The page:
Later, in application of the law of July 22, 1940, concerning the revision of naturalizations[1.11], the decree of September 9, 1943, withdrew French nationality from them and their daughter, who was French by declaration. But the Garfinkiel family was not informed of this because, at the beginning of June 1940, they took refuge in Brive-la-Gaillarde, in Corrèze, then in Lyon.
On March 8, 1944 (six months after the decree was issued), a police superintendent from the Rhône Prefecture wrote to the Garde des Sceaux (Minister of Justice) that the people concerned could not be notified of the disqualification because they had left their home in Lyon without indicating their refuge. However, he added, "the research continues, Garfinkiel having kept his apartment in Lyon"[1.12].
To support the family, David tried his hand at textile design, creating patterns for the silk industry in Lyon. He lived more or less in hiding but continued to paint and even participated in exhibitions.
In July 1942, a second child was born, Emmanuel, under difficult conditions and who would suffer mental and physical consequences for the rest of his life. Gisèle, the eldest child, was placed with farmers in the Lyon area for two years.
In 1946, the Garfinkiel family returned to the capital. It had grown with me who had just been born. David found his studio looted. All of his work had disappeared, as well as that which he had left in Poland, as he would later learn.
But above all he discovers that his entire family has perished. This tragedy has never ceased to haunt him and to illustrate itself in his works.
I would end this article with this painting made by my father and which he had titled Slavic Dance; it is now in the collections of the Polish Historical and Literary Society in Paris (Polish: Towarzystwo Historyczno-literackie).
Some Polish people explained to me that this painting represents Janosik's dance. Janosik is an epic figure in Polish culture, a kind of Robin Hood who lived in the late 17th and early 18th centuries. His magic belt made him invincible, but he lost it and legend has it that he was about to be hanged and was still dancing.
My father was steeped in Polish legends, in Polish culture, and in this painting he has transposed in a style that is both very Parisian and somewhat exotic, the visual memory of a snapshot from his youth in Poland.
- About the artist David Garfinkiel and his work [online] garfinkiel.net [Accessed: 09.03.2022]
- About history of Jewish community in Radom [online] https://sztetl.org.pl/pl/miejscowosci/r/601-radom/99-historia-spolecznosci/137920-historia-spolecznosci
- [1.1] Daniel Vangheluwe, «Research in Przytyk and Kadlub, province of Radom» Généalo-J, Issue 111, autumn 2012, pages 22-24.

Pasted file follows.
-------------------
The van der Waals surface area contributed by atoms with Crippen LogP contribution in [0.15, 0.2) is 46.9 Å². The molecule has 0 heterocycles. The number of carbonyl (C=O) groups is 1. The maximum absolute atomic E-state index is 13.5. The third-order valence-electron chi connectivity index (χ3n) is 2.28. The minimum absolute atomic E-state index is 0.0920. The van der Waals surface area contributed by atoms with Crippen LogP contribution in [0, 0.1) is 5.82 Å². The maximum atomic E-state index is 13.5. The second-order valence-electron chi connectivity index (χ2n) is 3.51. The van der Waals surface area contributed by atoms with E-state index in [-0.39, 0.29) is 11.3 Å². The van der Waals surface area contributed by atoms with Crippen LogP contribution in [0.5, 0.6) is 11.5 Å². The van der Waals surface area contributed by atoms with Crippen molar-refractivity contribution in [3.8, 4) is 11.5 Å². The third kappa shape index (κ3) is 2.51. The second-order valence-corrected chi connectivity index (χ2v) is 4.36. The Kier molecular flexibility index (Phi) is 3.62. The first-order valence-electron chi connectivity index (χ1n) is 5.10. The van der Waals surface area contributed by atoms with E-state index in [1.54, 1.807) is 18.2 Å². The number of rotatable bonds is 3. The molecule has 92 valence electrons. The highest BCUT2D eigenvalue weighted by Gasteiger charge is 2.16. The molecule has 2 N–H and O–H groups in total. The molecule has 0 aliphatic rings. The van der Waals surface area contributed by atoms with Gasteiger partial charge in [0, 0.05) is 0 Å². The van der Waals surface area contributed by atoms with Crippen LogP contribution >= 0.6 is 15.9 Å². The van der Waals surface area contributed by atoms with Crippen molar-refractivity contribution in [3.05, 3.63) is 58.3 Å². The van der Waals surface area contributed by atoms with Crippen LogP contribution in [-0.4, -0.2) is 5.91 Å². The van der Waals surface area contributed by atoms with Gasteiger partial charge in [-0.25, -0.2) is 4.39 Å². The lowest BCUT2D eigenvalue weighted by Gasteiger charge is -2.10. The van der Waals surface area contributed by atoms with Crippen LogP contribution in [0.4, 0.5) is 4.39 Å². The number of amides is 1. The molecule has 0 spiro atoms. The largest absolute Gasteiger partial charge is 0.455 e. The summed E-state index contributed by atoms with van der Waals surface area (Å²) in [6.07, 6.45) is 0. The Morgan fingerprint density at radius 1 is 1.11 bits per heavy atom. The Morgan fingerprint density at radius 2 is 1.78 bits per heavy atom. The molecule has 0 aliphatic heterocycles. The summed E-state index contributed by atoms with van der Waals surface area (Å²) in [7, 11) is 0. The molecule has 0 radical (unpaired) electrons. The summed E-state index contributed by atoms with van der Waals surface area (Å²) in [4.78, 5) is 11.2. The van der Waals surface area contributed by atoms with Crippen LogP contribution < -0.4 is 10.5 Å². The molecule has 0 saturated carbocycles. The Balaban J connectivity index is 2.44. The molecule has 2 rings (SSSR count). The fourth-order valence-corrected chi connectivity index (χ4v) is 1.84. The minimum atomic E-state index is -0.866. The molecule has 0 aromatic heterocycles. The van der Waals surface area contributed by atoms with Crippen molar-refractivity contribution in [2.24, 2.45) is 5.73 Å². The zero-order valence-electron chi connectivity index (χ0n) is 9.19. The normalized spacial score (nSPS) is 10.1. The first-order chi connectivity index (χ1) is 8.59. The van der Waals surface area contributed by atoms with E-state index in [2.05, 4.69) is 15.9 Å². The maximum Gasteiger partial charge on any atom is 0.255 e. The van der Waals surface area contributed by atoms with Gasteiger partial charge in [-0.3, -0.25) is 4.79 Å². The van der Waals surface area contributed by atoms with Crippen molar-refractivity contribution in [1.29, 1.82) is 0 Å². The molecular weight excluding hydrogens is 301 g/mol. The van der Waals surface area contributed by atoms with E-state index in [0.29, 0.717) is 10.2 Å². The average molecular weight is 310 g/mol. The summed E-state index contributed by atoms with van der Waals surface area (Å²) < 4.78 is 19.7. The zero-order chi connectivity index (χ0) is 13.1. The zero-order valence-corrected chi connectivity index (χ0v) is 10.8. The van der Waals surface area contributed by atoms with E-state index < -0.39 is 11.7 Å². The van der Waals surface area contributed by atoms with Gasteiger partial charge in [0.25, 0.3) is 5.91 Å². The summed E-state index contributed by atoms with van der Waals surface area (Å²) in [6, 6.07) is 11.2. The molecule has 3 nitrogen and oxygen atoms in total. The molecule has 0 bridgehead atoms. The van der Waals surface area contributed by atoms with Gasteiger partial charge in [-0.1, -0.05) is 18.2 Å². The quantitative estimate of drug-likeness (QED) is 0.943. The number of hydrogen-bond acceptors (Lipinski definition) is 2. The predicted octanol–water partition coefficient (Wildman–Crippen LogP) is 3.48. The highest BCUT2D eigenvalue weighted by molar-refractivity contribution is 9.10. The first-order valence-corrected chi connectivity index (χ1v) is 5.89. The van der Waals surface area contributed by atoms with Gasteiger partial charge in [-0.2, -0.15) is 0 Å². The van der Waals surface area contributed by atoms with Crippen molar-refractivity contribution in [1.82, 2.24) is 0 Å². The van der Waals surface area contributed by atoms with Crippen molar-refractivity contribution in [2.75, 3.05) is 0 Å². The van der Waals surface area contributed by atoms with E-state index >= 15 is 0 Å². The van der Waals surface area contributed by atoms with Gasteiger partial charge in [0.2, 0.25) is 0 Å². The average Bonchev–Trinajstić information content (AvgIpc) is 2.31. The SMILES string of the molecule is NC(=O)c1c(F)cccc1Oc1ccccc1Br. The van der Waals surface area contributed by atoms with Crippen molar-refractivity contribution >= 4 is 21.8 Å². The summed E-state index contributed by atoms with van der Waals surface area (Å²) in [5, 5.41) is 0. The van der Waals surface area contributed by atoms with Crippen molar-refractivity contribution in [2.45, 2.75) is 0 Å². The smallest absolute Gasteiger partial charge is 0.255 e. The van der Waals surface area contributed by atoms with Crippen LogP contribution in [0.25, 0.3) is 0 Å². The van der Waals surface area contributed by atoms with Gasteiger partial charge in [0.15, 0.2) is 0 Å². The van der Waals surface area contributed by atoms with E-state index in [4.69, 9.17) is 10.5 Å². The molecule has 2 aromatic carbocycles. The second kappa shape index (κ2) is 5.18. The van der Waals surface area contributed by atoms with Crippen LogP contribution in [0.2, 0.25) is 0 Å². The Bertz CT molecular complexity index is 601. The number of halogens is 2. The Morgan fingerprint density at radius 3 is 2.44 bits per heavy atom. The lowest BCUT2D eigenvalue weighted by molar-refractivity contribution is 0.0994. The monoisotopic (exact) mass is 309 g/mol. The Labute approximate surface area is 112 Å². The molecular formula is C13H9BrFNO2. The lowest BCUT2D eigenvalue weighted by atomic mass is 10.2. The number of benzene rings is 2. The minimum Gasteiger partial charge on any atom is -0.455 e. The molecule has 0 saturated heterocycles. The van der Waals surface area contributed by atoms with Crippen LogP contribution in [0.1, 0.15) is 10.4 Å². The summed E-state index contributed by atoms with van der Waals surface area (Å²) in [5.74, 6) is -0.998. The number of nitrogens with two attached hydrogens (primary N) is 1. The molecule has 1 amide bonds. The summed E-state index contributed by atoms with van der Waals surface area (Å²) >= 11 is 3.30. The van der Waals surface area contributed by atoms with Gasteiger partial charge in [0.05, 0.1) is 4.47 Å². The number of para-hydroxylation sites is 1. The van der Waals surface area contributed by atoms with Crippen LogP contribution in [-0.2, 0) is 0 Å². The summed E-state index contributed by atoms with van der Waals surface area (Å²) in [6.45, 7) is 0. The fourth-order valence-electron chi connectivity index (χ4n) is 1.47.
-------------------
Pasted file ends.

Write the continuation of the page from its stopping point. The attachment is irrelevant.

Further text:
- [1.2] Record book (Polish: Księgi ludności, sygn. arch.9836 K.234)
- [1.3] Mendel Mann is the author of numerous novels in Yiddish and translated into French such as the war trilogy: "At the Gates of Moscow", "On the Vistula", and "The Fall of Berlin". The quotation is taken from an article in the Yiddish newspaper Unzer Wort dated 7.02.1964 (this newspaper was published in Paris from 1944 to 1996)
- [1.4] Z''l: Zichrono levaha. Accompanies the mention of the name of a deceased person and means "of blessed memory".
- [1.5] Av is the month in which the two Temples of Jerusalem were destroyed, it is customary to add to it, in the Ashkenazi world, the name of Menahem which means comforter.
- [1.6] About the artist and his work see www.garfinkiel.net
- [1.7] The Sefer Radom, the Yizkor-bukh in Yiddish, a book of remembrance published in 1961 in Tel Aviv by the natives of Radom in Israel, the United States, Canada and France. Part on the Shoah translated from Yiddish into French, published in Revue d'histoire de la Shoah, n°200, March 2014, Mémorial de la Shoah.
- [1.8] Many of these Antrag are in the archives of Radom, the identity cards have disappeared with their unfortunate holders.
- [1.9] Basia Tenebaum, her niece.
- [1.10] Ancestry.com, New York Passenger Lists 1820 to 1957 Inc. Year: 1939; Arrival: New York.
- [1.11] Of the 485,200 people naturalized between August 1927 and December 1940, an estimated 15,154 were denaturalized, including about 6,000 Jews (Bernard Laguerre, "Les dénaturalisés de Vichy (1940-1944)", Vingtième Siècle, revue d'histoire, no. 20, 1988, pp 3-15).
- [1.12] Read in the naturalization file of my parents that I consulted in 2012 at the National Archives (Fontainebleau site). Since a few years, this archive has been progressively transferred to Pierrefitte-sur-Seine.